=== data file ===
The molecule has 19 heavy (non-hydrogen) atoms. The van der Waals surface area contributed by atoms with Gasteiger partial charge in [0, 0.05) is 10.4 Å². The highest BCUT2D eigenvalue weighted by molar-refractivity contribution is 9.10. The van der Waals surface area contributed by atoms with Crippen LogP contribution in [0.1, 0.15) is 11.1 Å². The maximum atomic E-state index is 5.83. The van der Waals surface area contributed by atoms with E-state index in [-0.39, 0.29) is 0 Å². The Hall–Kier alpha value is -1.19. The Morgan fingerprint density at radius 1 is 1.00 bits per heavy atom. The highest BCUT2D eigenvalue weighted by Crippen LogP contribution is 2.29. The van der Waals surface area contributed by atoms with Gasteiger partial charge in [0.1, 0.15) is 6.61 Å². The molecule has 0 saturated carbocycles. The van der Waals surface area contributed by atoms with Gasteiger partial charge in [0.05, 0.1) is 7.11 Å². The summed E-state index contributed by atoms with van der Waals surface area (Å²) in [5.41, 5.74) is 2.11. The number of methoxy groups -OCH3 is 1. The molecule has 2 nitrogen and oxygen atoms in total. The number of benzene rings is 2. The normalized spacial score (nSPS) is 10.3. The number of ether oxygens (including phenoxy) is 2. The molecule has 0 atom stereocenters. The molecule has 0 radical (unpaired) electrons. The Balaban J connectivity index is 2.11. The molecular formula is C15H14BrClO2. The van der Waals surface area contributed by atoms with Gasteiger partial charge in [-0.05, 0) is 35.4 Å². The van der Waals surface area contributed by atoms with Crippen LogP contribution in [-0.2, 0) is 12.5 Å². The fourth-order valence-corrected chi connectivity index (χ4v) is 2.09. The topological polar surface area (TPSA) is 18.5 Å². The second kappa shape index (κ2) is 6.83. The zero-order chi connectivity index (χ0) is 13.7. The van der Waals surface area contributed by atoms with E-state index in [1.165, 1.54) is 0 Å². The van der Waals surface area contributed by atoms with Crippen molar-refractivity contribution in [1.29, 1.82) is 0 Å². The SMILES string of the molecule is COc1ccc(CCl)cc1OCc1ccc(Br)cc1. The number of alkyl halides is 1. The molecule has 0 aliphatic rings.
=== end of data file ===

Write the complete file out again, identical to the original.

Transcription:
The molecule has 19 heavy (non-hydrogen) atoms. The van der Waals surface area contributed by atoms with Gasteiger partial charge in [0, 0.05) is 10.4 Å². The highest BCUT2D eigenvalue weighted by molar-refractivity contribution is 9.10. The van der Waals surface area contributed by atoms with Crippen LogP contribution in [0.1, 0.15) is 11.1 Å². The maximum atomic E-state index is 5.83. The van der Waals surface area contributed by atoms with E-state index in [-0.39, 0.29) is 0 Å². The Hall–Kier alpha value is -1.19. The Morgan fingerprint density at radius 1 is 1.00 bits per heavy atom. The highest BCUT2D eigenvalue weighted by Crippen LogP contribution is 2.29. The van der Waals surface area contributed by atoms with Gasteiger partial charge in [0.1, 0.15) is 6.61 Å². The molecule has 0 saturated carbocycles. The van der Waals surface area contributed by atoms with Gasteiger partial charge in [0.05, 0.1) is 7.11 Å². The summed E-state index contributed by atoms with van der Waals surface area (Å²) in [5.41, 5.74) is 2.11. The number of methoxy groups -OCH3 is 1. The molecule has 2 nitrogen and oxygen atoms in total. The number of benzene rings is 2. The normalized spacial score (nSPS) is 10.3. The number of ether oxygens (including phenoxy) is 2. The molecule has 0 atom stereocenters. The molecule has 0 radical (unpaired) electrons. The Balaban J connectivity index is 2.11. The molecular formula is C15H14BrClO2. The van der Waals surface area contributed by atoms with Gasteiger partial charge in [-0.05, 0) is 35.4 Å². The van der Waals surface area contributed by atoms with Crippen LogP contribution in [-0.2, 0) is 12.5 Å². The fourth-order valence-corrected chi connectivity index (χ4v) is 2.09. The topological polar surface area (TPSA) is 18.5 Å². The second kappa shape index (κ2) is 6.83. The zero-order chi connectivity index (χ0) is 13.7. The van der Waals surface area contributed by atoms with E-state index in [1.165, 1.54) is 0 Å². The van der Waals surface area contributed by atoms with Crippen molar-refractivity contribution in [1.29, 1.82) is 0 Å². The SMILES string of the molecule is COc1ccc(CCl)cc1OCc1ccc(Br)cc1. The number of alkyl halides is 1. The molecule has 0 aliphatic rings.